About five years ago, Sharon and Gary Mallery stood on the top of an old warehouse in Federal Hill and were asked to envision a luxury penthouse. "It was so hot up there on that tar roof. And inside, the floors were covered with oil," reminisces Mrs. Mallery. But developer Marty Azola, president of Brooklandville-based M. P. Azola, was so persuasive the empty-nesters became the first buyers.
Today, that old tar roof has been replaced with a spacious, light-filled, three-floor condominium with drop-dead views of Federal Hill and the Inner Harbor directly across the street.
The Mallerys' residence is one of many beautiful homes -- approximately 16 of them in Baltimore -- open for tours during the 55th annual Maryland House and Garden Pilgrimage. It begins Saturday and runs through May 16, with houses open to visitors on specified days.
Down the street from the Mallerys' condominium is the meticulously restored row house of Doug and Vicki Franz, which also will be open for touring. The mid-19th century home is a
testimony to what the Franzes call "blood equity."
Mr. Franz, a vice president of administration for Allied Contractors, bought the house in 1976 and spent the next seven years uncovering the house's hidden potential. For example, he removed each window, stripped it of many layers of paint and then had every one reglazed. Buying new windows would have been easier, he says, but he wanted to preserve as much of the original house as possible.
The large kitchen is the heart of the home. Mr. Franz restored the large brick hearth, and, using additional brick, enclosed a double oven into the side of the fireplace. The jagged brick top is decorated with part of the couple's collection of blue ware china as well as a collection of baskets. Inside the fireplace hang authentic iron and brass kettles and skillets.
A dramatic pine cupboard, original to the house, has been stripped and stands along one wall. Hanging nearby, a child-size hutch holds the couple's spice collection. The couple discovered the piece on one their many antique shopping trips.
The Franzes, married three years, decorated the second-floor master bedroom with a mix of old and new pieces. The bed has a fabric-covered headboard and sports a new flame-stitch coverlet. An antique sitting area, including a Victorian-era settee and chairs, provides contrast.
Mrs. Franz says she has added much more color to the house, using brightly colored window treatments and upholstered pieces. She also chose to highlight some of the house's original woodwork. She painted the working fireplace -- one of five -- and trim work in the master bedroom a rich Victorian rose. The wooden doors and trim on the original closet, which is only 1-foot wide, also have been painted rose.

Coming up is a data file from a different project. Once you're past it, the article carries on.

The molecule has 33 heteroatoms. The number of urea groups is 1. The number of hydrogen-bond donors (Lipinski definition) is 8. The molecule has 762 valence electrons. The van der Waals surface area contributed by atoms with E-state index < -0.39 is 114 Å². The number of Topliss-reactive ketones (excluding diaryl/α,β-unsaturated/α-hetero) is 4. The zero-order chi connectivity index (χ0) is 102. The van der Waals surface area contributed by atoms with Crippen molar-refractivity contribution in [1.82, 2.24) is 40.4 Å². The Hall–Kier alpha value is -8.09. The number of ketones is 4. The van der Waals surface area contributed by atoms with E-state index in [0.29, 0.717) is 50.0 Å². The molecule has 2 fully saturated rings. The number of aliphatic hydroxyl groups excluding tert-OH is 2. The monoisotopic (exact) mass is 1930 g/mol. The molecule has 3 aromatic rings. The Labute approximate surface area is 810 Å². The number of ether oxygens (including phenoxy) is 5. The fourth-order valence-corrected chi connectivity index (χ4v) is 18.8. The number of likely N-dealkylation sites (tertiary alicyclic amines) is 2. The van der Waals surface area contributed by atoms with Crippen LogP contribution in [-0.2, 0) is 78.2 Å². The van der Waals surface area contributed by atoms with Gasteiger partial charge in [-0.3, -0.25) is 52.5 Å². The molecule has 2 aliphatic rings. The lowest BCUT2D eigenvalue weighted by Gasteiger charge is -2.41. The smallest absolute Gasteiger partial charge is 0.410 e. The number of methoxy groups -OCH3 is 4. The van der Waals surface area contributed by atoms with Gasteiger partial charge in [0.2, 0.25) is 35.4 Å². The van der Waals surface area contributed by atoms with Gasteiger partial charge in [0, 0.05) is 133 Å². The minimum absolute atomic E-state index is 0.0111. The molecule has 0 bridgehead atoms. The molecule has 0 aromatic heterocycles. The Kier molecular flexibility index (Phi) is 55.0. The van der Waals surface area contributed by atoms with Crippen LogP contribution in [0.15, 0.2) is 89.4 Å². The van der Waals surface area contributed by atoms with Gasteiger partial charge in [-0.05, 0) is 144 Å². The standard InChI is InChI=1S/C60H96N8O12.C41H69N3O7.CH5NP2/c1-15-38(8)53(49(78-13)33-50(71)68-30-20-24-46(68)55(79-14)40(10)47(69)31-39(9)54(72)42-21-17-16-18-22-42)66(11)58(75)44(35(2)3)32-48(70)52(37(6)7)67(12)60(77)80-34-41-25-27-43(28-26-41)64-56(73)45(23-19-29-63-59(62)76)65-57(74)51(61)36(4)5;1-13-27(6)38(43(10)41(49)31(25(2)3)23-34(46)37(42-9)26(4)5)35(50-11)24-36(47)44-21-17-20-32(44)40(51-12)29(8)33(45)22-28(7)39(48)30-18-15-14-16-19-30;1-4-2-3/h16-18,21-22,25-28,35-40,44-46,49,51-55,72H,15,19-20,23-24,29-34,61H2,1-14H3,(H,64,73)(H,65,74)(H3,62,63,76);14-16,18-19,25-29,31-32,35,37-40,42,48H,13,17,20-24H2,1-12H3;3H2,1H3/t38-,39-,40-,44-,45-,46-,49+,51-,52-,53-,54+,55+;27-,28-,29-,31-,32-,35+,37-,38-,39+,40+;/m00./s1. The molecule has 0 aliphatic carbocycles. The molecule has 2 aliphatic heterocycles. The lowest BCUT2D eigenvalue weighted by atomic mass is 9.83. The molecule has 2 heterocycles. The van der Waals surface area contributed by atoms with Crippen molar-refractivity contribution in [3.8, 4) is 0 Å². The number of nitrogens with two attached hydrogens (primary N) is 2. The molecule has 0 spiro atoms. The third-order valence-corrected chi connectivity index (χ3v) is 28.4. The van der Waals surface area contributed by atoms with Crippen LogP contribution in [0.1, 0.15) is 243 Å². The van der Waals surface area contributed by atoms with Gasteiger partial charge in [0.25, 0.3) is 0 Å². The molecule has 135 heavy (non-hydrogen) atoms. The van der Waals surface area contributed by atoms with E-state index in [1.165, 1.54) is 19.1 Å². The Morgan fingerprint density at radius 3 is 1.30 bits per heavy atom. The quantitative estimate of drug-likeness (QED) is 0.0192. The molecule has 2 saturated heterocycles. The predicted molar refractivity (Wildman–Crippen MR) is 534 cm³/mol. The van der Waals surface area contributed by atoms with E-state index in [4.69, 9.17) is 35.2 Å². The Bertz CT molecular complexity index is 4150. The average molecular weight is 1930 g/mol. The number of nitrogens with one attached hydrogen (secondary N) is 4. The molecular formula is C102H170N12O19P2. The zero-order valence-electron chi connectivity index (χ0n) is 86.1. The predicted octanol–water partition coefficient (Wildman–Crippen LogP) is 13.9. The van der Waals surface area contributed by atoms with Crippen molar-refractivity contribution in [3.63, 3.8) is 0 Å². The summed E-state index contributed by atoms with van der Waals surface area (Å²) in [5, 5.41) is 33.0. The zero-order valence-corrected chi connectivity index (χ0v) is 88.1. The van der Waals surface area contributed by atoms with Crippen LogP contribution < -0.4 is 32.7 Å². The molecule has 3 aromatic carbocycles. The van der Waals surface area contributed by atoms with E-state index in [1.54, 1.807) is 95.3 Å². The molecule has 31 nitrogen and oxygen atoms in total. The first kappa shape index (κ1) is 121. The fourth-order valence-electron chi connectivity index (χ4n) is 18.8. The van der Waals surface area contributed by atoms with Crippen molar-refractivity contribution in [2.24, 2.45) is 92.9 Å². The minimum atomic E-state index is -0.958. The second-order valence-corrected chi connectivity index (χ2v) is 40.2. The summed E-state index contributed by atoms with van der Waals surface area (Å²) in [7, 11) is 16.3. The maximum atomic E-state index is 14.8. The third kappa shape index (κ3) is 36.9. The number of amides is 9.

Most older houses, including the Franz home, either lack closets or have very, very small ones. Mr. Franz says he briefly considered building a large closet into the bedroom but decided that would spoil the room's proportions. Instead, he built an entire wall of closets in the large bathroom at the rear of the house. It can be a bit of a chore trekking to the rear of the house to dress, not to mention going to the bathroom, but the Franzes felt it was worth the sacrifice to preserve the look of the house.
While the Franzes were interested in maintaining the historic proportions of their house, the Mallerys' home is filled with every modern convenience, including spacious closets and centrally located bathrooms.
The home is decorated with golden-grained French country furniture and pickled finishes throughout. Window treatments are kept simple -- and in some cases don't exist. Organdy swags top the living area windows, festooned with plum rosettes, a detail that echoes the pattern of the wallpaper border. The look is light and spacious; it accentuates rather than competes with the view of Federal Hill and the Inner Harbor.
The private rooftop deck outlines the two sides of the penthouse. A hot tub and built-in seating add a touch of luxury.
Mrs. Mallery said she decided to shed almost all her traditional furnishings when she moved from her Colonial home in McLean, Va. "We were ready for a change," she says. The couple moved to Baltimore when Gary Mallery became the office managing partner of the accounting firm Deloitte & Touche in downtown Baltimore. The couple's three daughters were grown and now had their own lives. Mrs. Mallery wanted a home where she and her husband could entertain.
The few pieces of living room furniture Mrs. Mallery did keep were either reupholstered to match the new pale mauve, plum, soft purple and pewter color scheme or pickled to match new furniture from the Baker Furniture Co.